Get a two-for-one jacket with a reversible belted trench coat ($750) or go sporty-chic with a hooded silk frock ($595). There are also perfect-for-work threads, such as printed peplum skirts ($350), and racy, night-on-the-town open-back dresses ($568). Conserve your cash by picking up more wallet-friendly offerings, including Cho’s signature scented candles in silver mercury-glass canisters ($32) and Sweet Bella hand-painted Venetian pouches ($80).
Rugged wooden crates display colorful bags ($78–$398), while built-in racks are hung with house-brand men’s wax-coated jackets ($348–$590). A peg board shows off all the gear and tools you’ll need for outdoor survival, including handsome axes ($135–$350) that are heated and shaped by four-generation axe makers in Maine, then painted and finished locally in the NYC studio. Stock up on everyday essentials, such as wool throws ($196), Randolph Engineering aviators ($229), nature-centric how-to books ($6–$375) and solid-color cotton tees ($38). Check back often, as one new item is added weekly.
Knitwear designer Christina Lehr’s Danish background is reflected in the space’s Scandinavian-inspired interior of clean white walls and round tulip tables by Finnish furniture designer Eero Saarinen. The knitwear is all made in Belgium, and the spring pieces come in three styles: solid colors ($75–$150), stripes ($90–$180) and tie-dyes ($120–$190). Some of our favorites include tie-dyed A-line dresses ($169), thinly striped tanks ($96) and cotton capri pants ($119). Complete your look with a globally sourced accessory, such as rain boots by Japanese brand Saikai Toki ($139).
This showroom finally welcomed the public in 2002, allowing anyone to snag Japanese- and Western-style knives ($30–$5,800) and specialty tablewares ($2–$600), like a plum-shaped soy sauce dish ($4). One of the highlights of the high-ceilinged space, lined with Japanese Shoji sliding wooden doors, is the opportunity to watch house knife master Chirau Sugai sharpen customers’ cutters (the service costs $15–$25) in a glass room. Sugai also offers free sharpening demo classes (Tue, Sat 2pm; reservations required), but before you get in on the action, score Misono Swedish steel knives with dragon graphics engraved on the blades ($65–$210) or Togiharu hammered-texture steel knives ($50–$150).
Devotees of mystery, crime and spy genres will know owner Otto Penzler, both as an editor and from his book recommendations on Amazon.com. His shop holds a wealth of paperbacks, hardbacks and autographed first editions.
Inside this designer’s hybrid store and studio, you’ll find wardrobe staples like solid scoop-neck tanks ($195) and V-neck camisoles with spaghetti straps ($195) alongside trendier garb, such as floor-length washed-charmeuse silk skirts ($395). In a nod to her New York clientele, most pieces come in dark-hued solids; prints are almost nonexistent, save for ruffled silk camo skirts ($265) and men’s button-down shirts ($285) adorned with checks and stripes. You’ll also find that many garments—like a timeless motorcycle jacket with asymmetrical zippers ($480)—have a faded look, achieved through a complex process of repeated washing, followed by a softening treatment.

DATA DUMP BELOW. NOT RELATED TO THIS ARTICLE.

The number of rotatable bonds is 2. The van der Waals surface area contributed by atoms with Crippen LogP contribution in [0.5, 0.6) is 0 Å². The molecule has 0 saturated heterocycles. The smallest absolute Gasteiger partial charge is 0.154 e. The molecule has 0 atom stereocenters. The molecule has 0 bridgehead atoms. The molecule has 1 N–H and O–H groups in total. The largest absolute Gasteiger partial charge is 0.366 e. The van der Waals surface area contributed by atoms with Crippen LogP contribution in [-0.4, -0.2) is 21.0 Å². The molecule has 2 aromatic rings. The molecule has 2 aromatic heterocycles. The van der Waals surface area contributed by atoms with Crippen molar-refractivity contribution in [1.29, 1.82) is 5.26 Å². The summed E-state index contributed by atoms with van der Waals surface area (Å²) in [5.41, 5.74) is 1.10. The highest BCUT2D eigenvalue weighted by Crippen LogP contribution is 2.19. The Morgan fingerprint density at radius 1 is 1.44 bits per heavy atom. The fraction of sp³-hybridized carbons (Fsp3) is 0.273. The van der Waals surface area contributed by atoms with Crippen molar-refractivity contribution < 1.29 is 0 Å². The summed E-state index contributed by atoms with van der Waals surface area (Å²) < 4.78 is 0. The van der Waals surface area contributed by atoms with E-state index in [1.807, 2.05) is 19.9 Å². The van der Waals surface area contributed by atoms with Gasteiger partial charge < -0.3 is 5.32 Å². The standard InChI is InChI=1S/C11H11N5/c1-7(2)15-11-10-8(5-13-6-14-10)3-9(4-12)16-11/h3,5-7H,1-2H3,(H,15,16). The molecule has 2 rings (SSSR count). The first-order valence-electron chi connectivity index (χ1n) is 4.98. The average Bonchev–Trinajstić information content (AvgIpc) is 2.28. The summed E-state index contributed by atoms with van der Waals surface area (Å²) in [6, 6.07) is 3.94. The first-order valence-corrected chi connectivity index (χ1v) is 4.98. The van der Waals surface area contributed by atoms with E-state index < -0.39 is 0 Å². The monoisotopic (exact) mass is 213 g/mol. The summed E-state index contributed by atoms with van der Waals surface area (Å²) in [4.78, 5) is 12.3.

This luxury lifestyle shop carries an international collection of unique guys’ and gals’ clothing, accessories, beauty products and housewares from obscure designers like Nicolas Andreas Taralis and Denis Colomb. Shoppers seeking something outside the box should nab Korean-American menswear designer Siki Im’s wrap kilts ($530) and silk bomber jackets ($1,050) and hand-carved wooden wedge lace-ups from Parisian label Établissement ($1,450). Most goods carry hefty price tags, but there are some affordable pieces, such as Helveta Voltag hand-carved wooden rings ($70) in vibrant jewel tones, Cousu de Fil Blanc spicy coffee-scented soaps ($18) in hand-sewn packaging and quirky Zilla leather-trimmed sponge envelope clutches ($95).
An offshoot of designer Roberta Freymann’s eponymous women’s clothing label, this resort-inspired clothing and home line gets a second NYC location (the first is on the Upper East Side). The whimsical collection is made in India and includes men’s and women’s garments, accessories, linens and furniture. Ladies can find patterned-canvas satchels ($125) and breezy tuniclike kurtas ($85–$145), while men can nab playful fish-print button-up shirts ($85) and swim trunks ($85) decorated with monkeys. Venture to the small, chandelier-lit back room to pick up beaded bags ($125–$275), bib necklaces ($125–$225) and cozy capes ($195–$295).
For Michigan-designed and -manufactured watches ($475–$725), handcrafted bicycles ($1,950–$2,950), leather wallets ($125–$250) and journals ($7–$20), check out this shop-café hybrid. The two-story boutique is the first NYC location for the Detroit brand, which shares space with the Smile newsstand and café, brewing up Plowshare coffee ($2–$5) and serving pastries and sweets ($2–$5) on the ground floor. Mixing the industrial feel of the Motor City and NYC history, the store is decorated with cool antiques, including a 1930s bronze map that used to hang in Rockefeller Center.
Steven Alan's Tribeca flagship boasts a multitude of boutique brands for men and women, including cult-inducing Rag & Bone, Band of Outsiders and Engineered Garments in addition to its bevy of handbags, accessories and shoes.